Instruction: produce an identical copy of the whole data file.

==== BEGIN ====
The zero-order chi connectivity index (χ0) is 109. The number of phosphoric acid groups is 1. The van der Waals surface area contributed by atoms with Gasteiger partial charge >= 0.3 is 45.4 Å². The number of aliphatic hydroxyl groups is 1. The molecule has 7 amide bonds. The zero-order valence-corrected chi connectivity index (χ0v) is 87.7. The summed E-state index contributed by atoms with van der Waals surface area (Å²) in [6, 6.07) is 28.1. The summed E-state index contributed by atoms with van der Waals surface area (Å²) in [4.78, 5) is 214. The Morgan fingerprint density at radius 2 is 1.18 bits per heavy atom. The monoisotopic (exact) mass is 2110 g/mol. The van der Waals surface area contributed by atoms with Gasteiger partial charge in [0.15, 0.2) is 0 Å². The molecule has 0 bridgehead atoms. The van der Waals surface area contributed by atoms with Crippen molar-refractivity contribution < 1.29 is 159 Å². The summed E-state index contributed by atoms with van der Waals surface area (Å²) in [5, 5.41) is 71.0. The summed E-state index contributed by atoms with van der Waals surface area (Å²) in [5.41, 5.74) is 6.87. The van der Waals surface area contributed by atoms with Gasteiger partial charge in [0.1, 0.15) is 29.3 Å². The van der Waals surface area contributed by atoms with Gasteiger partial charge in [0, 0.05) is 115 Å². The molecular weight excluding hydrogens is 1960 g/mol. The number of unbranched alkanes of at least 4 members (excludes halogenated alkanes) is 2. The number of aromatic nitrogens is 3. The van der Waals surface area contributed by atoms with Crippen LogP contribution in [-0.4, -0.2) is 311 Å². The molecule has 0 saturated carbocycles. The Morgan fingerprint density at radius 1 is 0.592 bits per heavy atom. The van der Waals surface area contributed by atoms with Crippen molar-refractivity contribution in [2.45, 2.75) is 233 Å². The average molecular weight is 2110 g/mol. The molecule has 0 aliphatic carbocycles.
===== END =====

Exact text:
The zero-order chi connectivity index (χ0) is 109. The number of phosphoric acid groups is 1. The van der Waals surface area contributed by atoms with Gasteiger partial charge >= 0.3 is 45.4 Å². The number of aliphatic hydroxyl groups is 1. The molecule has 7 amide bonds. The zero-order valence-corrected chi connectivity index (χ0v) is 87.7. The summed E-state index contributed by atoms with van der Waals surface area (Å²) in [6, 6.07) is 28.1. The summed E-state index contributed by atoms with van der Waals surface area (Å²) in [4.78, 5) is 214. The Morgan fingerprint density at radius 2 is 1.18 bits per heavy atom. The monoisotopic (exact) mass is 2110 g/mol. The van der Waals surface area contributed by atoms with Gasteiger partial charge in [0.15, 0.2) is 0 Å². The molecule has 0 bridgehead atoms. The van der Waals surface area contributed by atoms with Crippen molar-refractivity contribution < 1.29 is 159 Å². The summed E-state index contributed by atoms with van der Waals surface area (Å²) in [5, 5.41) is 71.0. The summed E-state index contributed by atoms with van der Waals surface area (Å²) in [5.41, 5.74) is 6.87. The van der Waals surface area contributed by atoms with Gasteiger partial charge in [0.1, 0.15) is 29.3 Å². The van der Waals surface area contributed by atoms with Gasteiger partial charge in [0, 0.05) is 115 Å². The molecular weight excluding hydrogens is 1960 g/mol. The number of unbranched alkanes of at least 4 members (excludes halogenated alkanes) is 2. The number of aromatic nitrogens is 3. The van der Waals surface area contributed by atoms with Crippen LogP contribution in [-0.4, -0.2) is 311 Å². The molecule has 0 saturated carbocycles. The Morgan fingerprint density at radius 1 is 0.592 bits per heavy atom. The van der Waals surface area contributed by atoms with Crippen molar-refractivity contribution in [2.45, 2.75) is 233 Å². The average molecular weight is 2110 g/mol. The molecule has 0 aliphatic carbocycles.